Did we call it or what?
Vishal Sikka just confirmed via Twitter that he will be leading Infosys into the future.
Humbled to lead @Infosys an iconic pioneer in IT. Looking fwd to learn & work w/ infoscions & global clients on breakthrough innovation.— Vishal Sikka (@vsikka) June 12, 2014
The Stanford PhD who, up until early last month, was an executive member of SAP’s Board and is widely credited for bringing Guinness World record breaking database SAP HANA to life, has now accepted the challenge of leading Infosys, the $31.1 billion global provider of business consulting, information technology, software engineering and outsourcing to a new level of greatness.
Sikka will be the Infosys’ first non-founder CEO.
A Well Respected Man
While the world has dozens of great technology leaders and innovators, Sikka stands out among them. He is known for not only his vision but also his passion for Enterprise technology.
Imagine if you can an extroverted Steve Jobs, who’s equally comfortable with board members, customers, developers and reporters.
A genuine love for his products and his people shines through when he speaks or he writes.
Consider just a sentence from one of his posts on SAP HANA: “My little girl, HANA, is spreading its wings and bringing its transformative potential to the best business application suite on the planet. “
Consider too someone who takes the time to respond to a harshly written article about SAP’s management team on his personal blog, citing wisdoms gleaned from Herman Hesse’s Siddhartha:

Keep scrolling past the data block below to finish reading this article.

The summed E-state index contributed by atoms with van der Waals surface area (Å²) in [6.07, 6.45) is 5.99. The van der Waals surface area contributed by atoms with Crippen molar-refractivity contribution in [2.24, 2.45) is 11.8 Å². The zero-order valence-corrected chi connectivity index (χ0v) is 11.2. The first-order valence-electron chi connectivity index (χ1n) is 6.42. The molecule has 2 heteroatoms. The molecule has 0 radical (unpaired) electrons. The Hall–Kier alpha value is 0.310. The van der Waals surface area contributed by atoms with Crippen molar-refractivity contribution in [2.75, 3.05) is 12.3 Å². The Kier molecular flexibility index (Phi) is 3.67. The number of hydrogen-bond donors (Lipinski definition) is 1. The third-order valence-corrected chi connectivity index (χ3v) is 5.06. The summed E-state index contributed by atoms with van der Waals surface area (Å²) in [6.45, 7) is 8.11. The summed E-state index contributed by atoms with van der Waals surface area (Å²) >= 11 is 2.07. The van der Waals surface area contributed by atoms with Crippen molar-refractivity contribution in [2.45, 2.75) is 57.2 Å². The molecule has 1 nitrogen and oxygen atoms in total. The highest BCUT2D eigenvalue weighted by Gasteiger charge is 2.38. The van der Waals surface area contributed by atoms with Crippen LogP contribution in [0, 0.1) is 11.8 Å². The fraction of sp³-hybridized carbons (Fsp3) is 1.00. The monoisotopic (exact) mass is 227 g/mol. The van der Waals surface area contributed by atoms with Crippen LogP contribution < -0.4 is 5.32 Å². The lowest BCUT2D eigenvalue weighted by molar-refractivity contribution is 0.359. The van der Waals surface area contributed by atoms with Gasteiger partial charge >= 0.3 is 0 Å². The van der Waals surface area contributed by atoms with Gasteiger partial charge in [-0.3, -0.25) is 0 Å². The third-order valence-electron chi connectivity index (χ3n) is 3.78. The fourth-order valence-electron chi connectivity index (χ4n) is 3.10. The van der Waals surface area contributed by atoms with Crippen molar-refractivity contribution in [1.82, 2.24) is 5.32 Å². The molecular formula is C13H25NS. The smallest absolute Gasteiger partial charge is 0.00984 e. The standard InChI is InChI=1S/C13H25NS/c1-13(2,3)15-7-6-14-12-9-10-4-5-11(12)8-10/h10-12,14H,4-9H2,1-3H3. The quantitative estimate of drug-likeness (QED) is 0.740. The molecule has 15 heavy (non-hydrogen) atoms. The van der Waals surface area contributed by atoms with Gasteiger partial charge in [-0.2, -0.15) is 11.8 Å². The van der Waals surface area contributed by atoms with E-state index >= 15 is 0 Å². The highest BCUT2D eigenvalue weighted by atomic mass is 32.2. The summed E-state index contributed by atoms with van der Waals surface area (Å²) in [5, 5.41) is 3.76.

Our metrics, our means of perceiving reality, are inevitably relative. Our perspectives, our points of view, shape who we are. Great collections of diverse points of view create rich syntheses of knowledge that enrich us all. This, as Hermann Hesse so eloquently articulated, can become the basis for our personal wisdom.
This wisdom is then our connection to an absolute truth. No matter how long or how short our journeys, how broad or narrow our reach, or how big or small our jobs and titles, our wisdom is uniquely personal to us. But, perspectives are only valuable when they are honest, and grounded in reality.
Spoken from the heart. Seen through the eyes of an innocent four year old. This is what Design Thinking teaches us. This is what Hesse has taught me. This is what Einstein discovered. This is what enlightened the Buddha, and what Herr Hesse invoked in his masterpiece.
Everything else is just talk, words disturbing the air around us, for a short fleeting while...”
Those of us who watch business, the tech industry and its leaders are excited to watch Sikka’s and Infosys’s next chapters begin.